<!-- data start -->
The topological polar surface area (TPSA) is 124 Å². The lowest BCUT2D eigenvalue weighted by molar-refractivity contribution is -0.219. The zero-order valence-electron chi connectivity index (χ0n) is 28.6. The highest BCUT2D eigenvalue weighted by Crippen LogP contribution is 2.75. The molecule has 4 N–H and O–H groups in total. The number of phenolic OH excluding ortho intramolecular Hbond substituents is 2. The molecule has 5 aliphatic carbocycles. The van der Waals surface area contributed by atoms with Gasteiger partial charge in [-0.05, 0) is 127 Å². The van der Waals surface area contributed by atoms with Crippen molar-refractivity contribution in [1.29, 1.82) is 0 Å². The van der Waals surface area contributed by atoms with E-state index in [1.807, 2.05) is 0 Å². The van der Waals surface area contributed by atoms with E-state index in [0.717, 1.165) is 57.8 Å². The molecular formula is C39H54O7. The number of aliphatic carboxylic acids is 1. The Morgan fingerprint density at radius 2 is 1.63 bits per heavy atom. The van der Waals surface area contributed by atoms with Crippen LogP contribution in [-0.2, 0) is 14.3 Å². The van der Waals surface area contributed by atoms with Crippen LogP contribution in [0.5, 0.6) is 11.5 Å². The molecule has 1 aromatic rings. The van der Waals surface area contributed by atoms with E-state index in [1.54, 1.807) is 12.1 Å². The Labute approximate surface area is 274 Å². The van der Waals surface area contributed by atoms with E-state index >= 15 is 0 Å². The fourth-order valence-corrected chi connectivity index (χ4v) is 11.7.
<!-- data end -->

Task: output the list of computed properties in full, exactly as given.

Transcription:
The topological polar surface area (TPSA) is 124 Å². The lowest BCUT2D eigenvalue weighted by molar-refractivity contribution is -0.219. The zero-order valence-electron chi connectivity index (χ0n) is 28.6. The highest BCUT2D eigenvalue weighted by Crippen LogP contribution is 2.75. The molecule has 4 N–H and O–H groups in total. The number of phenolic OH excluding ortho intramolecular Hbond substituents is 2. The molecule has 5 aliphatic carbocycles. The van der Waals surface area contributed by atoms with Gasteiger partial charge in [-0.05, 0) is 127 Å². The van der Waals surface area contributed by atoms with Crippen molar-refractivity contribution in [1.29, 1.82) is 0 Å². The van der Waals surface area contributed by atoms with E-state index in [1.807, 2.05) is 0 Å². The van der Waals surface area contributed by atoms with E-state index in [0.717, 1.165) is 57.8 Å². The molecular formula is C39H54O7. The number of aliphatic carboxylic acids is 1. The Morgan fingerprint density at radius 2 is 1.63 bits per heavy atom. The van der Waals surface area contributed by atoms with Crippen LogP contribution in [-0.2, 0) is 14.3 Å². The van der Waals surface area contributed by atoms with Crippen LogP contribution in [0.5, 0.6) is 11.5 Å². The molecule has 1 aromatic rings. The van der Waals surface area contributed by atoms with E-state index in [1.54, 1.807) is 12.1 Å². The Labute approximate surface area is 274 Å². The van der Waals surface area contributed by atoms with E-state index >= 15 is 0 Å². The fourth-order valence-corrected chi connectivity index (χ4v) is 11.7.